But humans and apes probably share the same broken, selfish morals that originally led to humankind's downfall. It's indeed easy to imagine this new breed of Ape researching atomics and developing their own hideous weapons for global annihilation.

After careful thought, Clank! is quite certainly a new Earth born from yet another cataclysm: this time involving the hyper-intelligent apes. And now who gets to swoop in? Those humans who've been lurking in the wings this entire time.

Exhibit A
All the relics are ape themed. There are strange mechanical ape devices you can add to your deck. Lots of subtle signs point to a strange ape-centered civilization now reduced to ash and ruin.

This is no ordinary adventure.

If you are tired of fantasy themes, just remember  Clank! is NOT strictly fantasy. Instead, it is a new world swept clean by apocalypse, where humans aim to reclaim a long-lost heritage and hopefully do things right this time.

Delve deep into the dungeon. Hire some mercenaries. Grab that sweet, sweet ape gold. Just make sure you can get out alive!

Monday, September 5, 2016

Vacation Consumption Phase: Video Games

Out There
At the recommendation of Knarf Black, I finally downloaded this grim game of space exploration and ran it through its paces. You start as an astronaut awakening from cryosleep, adrift many millions of miles (perhaps millions of years as well) and the location of Earth quite uncertain.

Luckily, you have enough hydrogen, oxygen and iron to continue moving, continue breathing, and maintain hull integrity in the face of uncertain random events. At least, enough to get you to the next system before reaching a terminal loss of one of these resources.

The star map is quasi-random generated, full of randomly built planetary systems you need to investigate and mine. Much like a typical roguelike, a large portion of your success depends on lucking your way into some decent starting resources. In the run in which I finally reached one of the game ending screens, I had managed to stumble across an awesome abandoned ship much better than the starting vessel. Huge cargo hold for carrying extra supplies, and the alien engines accepted hydrogen as fuel (the typical source) but also carbon, one of the more easily acquired elements in the game.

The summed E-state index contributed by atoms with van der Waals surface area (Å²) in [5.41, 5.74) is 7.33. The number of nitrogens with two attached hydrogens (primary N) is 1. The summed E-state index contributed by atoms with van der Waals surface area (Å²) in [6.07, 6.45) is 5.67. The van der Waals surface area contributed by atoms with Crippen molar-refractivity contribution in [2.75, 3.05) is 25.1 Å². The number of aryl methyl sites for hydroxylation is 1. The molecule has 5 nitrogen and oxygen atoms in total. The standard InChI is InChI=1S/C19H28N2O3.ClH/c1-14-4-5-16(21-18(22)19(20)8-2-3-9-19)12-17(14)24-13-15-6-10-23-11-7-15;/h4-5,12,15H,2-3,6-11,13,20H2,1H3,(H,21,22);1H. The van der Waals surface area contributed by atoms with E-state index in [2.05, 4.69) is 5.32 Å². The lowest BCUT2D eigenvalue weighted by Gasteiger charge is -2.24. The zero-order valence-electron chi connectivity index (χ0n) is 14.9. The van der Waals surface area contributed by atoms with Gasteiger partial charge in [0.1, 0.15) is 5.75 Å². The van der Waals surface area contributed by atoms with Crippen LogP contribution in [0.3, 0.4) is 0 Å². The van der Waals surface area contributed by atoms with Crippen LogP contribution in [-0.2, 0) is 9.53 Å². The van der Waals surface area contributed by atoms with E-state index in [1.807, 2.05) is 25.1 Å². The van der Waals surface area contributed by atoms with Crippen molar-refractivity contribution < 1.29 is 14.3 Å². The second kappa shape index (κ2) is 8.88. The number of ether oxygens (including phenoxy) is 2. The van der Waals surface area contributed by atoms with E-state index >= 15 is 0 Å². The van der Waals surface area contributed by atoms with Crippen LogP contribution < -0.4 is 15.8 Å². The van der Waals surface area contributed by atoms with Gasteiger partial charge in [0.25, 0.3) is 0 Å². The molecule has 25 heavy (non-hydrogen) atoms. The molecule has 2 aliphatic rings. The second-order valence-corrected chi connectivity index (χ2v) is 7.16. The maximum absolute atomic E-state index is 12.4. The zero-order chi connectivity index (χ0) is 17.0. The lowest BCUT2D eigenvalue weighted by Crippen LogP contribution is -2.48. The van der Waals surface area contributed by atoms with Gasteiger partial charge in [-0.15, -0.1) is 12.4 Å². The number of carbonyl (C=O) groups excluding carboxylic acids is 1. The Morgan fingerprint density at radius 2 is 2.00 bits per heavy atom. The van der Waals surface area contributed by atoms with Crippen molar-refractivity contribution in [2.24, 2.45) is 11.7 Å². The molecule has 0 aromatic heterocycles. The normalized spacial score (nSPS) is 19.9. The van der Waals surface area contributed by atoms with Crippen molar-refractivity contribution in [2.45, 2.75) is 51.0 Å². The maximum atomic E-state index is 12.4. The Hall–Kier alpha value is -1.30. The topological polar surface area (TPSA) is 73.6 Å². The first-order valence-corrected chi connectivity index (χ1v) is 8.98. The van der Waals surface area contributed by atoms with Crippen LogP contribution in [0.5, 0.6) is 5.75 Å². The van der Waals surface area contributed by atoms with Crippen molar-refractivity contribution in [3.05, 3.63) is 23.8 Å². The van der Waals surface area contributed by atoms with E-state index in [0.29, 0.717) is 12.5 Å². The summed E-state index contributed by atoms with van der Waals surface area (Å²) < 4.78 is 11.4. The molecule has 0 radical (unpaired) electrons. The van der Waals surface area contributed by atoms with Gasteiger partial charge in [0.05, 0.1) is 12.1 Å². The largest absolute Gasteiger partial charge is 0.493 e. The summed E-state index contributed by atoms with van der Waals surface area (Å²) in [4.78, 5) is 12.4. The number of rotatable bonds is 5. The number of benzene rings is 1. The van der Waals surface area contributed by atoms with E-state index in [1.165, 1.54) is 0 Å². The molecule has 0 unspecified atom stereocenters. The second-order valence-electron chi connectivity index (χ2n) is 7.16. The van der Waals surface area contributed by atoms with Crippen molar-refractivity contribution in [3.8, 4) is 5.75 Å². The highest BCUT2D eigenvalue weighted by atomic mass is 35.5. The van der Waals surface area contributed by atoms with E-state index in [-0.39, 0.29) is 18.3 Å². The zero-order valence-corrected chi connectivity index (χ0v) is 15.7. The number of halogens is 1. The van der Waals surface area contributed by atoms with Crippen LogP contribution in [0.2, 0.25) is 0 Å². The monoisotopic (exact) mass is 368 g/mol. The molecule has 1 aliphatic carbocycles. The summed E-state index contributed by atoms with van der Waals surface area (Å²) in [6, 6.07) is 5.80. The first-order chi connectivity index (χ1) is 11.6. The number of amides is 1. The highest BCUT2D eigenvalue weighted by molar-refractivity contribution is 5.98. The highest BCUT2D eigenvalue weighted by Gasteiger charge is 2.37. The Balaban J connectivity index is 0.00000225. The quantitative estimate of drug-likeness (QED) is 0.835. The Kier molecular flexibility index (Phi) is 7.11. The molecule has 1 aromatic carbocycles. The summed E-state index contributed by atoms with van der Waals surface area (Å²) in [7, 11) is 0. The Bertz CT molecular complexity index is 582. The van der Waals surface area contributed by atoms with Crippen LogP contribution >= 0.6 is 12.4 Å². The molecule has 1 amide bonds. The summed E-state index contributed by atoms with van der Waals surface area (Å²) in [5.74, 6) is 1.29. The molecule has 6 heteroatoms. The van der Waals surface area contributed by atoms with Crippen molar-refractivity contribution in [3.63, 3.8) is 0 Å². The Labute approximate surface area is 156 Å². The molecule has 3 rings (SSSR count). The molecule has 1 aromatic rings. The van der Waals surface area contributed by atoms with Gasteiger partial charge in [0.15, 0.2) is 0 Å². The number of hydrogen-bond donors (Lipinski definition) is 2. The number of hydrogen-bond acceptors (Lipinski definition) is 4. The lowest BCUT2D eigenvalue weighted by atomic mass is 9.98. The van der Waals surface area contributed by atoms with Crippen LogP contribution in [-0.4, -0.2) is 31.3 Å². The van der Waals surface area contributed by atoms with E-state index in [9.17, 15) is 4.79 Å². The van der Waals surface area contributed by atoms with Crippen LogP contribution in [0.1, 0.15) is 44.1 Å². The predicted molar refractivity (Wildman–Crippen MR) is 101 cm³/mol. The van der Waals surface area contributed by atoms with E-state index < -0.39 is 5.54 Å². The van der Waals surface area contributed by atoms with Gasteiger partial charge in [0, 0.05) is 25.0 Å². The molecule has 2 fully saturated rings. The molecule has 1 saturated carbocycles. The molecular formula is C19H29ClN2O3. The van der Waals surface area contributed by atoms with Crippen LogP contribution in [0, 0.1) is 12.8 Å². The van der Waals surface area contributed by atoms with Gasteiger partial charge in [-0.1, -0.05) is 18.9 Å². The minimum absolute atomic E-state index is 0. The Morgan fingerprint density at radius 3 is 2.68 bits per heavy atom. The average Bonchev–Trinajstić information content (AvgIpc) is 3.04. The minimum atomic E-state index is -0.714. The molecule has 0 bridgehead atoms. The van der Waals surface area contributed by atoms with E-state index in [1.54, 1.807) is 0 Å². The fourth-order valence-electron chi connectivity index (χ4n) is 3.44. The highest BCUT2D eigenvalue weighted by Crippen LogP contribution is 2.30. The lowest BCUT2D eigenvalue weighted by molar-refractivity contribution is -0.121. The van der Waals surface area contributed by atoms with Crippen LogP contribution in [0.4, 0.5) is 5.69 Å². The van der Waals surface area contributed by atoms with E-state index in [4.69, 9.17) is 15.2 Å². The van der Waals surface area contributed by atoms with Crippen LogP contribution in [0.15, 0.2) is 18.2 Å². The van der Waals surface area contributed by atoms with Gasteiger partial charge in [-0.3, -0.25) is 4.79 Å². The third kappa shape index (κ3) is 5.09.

Probably the ultimate frustration in any roguelike scenario is one that happens a lot in Out There: not finding one particular resource because it doesn’t come up, and then starving through no fault of your own. Once you’re dead, you start at the beginning with all your progress erased, with the bare minimum supplies in the bare minimum ship.

That said, I had a lot of fun during those few runs where I was able to really get a good system set up. The universe of Out There is jam-packed with exciting technologies you can upgrade your ship with.

The various random encounters can be quite surprising. At one point I stumbled across an entire ship full of cryogenically suspended humans. I couldn’t thaw them out, and eventually I abandoned them back to space. But later I came across technology to create a “garden” world from a typical barren rocky one, and thought back about the rocky orb the cryo ship had been orbiting.

The Ending
When you reach the conclusion of Out There, the ending is basically some text and a couple of static pictures. Afterwards you are unceremoniously restarted, without any of your stuff, right back at the beginning of the game.